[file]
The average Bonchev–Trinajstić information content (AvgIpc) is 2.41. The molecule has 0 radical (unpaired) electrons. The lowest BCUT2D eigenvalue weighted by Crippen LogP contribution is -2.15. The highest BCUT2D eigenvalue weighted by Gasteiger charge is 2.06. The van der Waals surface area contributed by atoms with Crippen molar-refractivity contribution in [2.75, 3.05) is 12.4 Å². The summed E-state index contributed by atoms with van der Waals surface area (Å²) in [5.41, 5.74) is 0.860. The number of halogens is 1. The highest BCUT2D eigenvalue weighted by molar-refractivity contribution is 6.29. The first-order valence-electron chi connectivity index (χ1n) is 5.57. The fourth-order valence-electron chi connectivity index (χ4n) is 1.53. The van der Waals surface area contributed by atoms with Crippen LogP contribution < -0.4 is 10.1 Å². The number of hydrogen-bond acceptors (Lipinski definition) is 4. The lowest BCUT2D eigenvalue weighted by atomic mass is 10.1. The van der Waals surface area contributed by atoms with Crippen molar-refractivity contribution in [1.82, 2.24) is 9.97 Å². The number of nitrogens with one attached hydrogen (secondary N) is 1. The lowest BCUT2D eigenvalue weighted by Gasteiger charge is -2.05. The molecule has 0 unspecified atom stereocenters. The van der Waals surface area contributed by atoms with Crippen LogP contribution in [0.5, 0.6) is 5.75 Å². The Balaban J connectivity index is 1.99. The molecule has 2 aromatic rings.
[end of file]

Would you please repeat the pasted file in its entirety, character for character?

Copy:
The average Bonchev–Trinajstić information content (AvgIpc) is 2.41. The molecule has 0 radical (unpaired) electrons. The lowest BCUT2D eigenvalue weighted by Crippen LogP contribution is -2.15. The highest BCUT2D eigenvalue weighted by Gasteiger charge is 2.06. The van der Waals surface area contributed by atoms with Crippen molar-refractivity contribution in [2.75, 3.05) is 12.4 Å². The summed E-state index contributed by atoms with van der Waals surface area (Å²) in [5.41, 5.74) is 0.860. The number of halogens is 1. The highest BCUT2D eigenvalue weighted by molar-refractivity contribution is 6.29. The first-order valence-electron chi connectivity index (χ1n) is 5.57. The fourth-order valence-electron chi connectivity index (χ4n) is 1.53. The van der Waals surface area contributed by atoms with Crippen LogP contribution < -0.4 is 10.1 Å². The number of hydrogen-bond acceptors (Lipinski definition) is 4. The lowest BCUT2D eigenvalue weighted by atomic mass is 10.1. The van der Waals surface area contributed by atoms with Crippen molar-refractivity contribution in [1.82, 2.24) is 9.97 Å². The number of nitrogens with one attached hydrogen (secondary N) is 1. The lowest BCUT2D eigenvalue weighted by Gasteiger charge is -2.05. The molecule has 0 unspecified atom stereocenters. The van der Waals surface area contributed by atoms with Crippen LogP contribution in [0.5, 0.6) is 5.75 Å². The Balaban J connectivity index is 1.99. The molecule has 2 aromatic rings.